The National Park Service has expanded a local national landmark to include the longtime studio of one of the best-known artists of the mid-20th century, Andrew Wyeth. Wyeth, who passed away in 2009 at the age of 91, is known for his realist paintings. The son of famous illustrator N. C. Wyeth, Andrew spent many years studying and painting his hometown of Chadds Ford. Some of his favorite subjects included his neighbors, Anna and Karl Kuerner, and their farm. The farm was also where Wyeth met Helga Testorf, a caregiver who became the subject of many of his paintings in the 70s and 80s.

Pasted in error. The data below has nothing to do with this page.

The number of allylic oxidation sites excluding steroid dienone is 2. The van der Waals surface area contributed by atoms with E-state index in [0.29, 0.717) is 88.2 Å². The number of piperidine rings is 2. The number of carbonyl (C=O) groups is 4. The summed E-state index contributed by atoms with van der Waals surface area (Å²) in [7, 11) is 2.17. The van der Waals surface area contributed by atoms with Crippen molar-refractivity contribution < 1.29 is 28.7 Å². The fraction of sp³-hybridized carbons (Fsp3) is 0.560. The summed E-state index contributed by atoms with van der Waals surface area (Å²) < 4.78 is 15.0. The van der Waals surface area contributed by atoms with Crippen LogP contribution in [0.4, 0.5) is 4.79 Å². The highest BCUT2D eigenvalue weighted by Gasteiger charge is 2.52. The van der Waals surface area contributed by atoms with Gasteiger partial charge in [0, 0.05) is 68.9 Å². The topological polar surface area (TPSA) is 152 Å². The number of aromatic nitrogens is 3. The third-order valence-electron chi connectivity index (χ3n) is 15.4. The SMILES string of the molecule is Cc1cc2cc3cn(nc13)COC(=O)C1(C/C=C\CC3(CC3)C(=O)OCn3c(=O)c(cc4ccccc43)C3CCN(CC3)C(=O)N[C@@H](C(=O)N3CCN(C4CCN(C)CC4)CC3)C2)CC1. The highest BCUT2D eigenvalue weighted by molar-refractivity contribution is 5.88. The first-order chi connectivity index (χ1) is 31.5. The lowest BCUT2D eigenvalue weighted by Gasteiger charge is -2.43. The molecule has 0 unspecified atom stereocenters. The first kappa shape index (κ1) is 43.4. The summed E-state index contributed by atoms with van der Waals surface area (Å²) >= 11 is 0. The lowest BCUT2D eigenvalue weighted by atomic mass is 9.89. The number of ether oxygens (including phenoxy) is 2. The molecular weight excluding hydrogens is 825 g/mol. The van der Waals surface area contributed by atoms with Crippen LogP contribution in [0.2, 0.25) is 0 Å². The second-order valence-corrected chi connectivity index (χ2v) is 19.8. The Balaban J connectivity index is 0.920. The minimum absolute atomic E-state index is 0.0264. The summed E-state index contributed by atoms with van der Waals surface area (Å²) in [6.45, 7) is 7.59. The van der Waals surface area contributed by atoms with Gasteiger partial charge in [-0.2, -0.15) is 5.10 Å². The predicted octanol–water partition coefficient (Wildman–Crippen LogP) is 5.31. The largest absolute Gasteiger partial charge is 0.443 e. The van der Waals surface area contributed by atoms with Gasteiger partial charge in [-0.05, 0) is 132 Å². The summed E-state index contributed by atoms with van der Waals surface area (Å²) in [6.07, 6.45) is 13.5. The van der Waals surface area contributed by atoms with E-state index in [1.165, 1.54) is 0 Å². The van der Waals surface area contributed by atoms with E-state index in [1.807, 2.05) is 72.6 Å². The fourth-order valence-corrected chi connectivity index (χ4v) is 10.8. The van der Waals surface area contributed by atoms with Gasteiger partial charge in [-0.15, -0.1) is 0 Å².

Vincent van Gogh once wrote to his brother that he was struck “dumb with admiration” by Howard Pyle’s illustrations in Harper’s Monthly. Unsurprisingly, Pyle rose to celebrity-status for his work, and illustrated numerous magazines and books, most notably the The Merry Adventures of Robin Hood.
He also did images for works by Mark Twain, Robert Louis Stevenson, William Dean Howells, and Woodrow Wilson, and was a mentor to notable painter and illustrator N.C. Wyeth. Upon his death, the New York Times bestowed Pyle the title of “”father of American magazine illustration as it is known to-day.” More on Pyle’s legacy can be found here.
As it stands, this Chadds Ford house –called Painter’s Folly–once belonged to the artist, and even served as inspiration for works by celebrated realist painter Andrew Wyeth, son of N.C.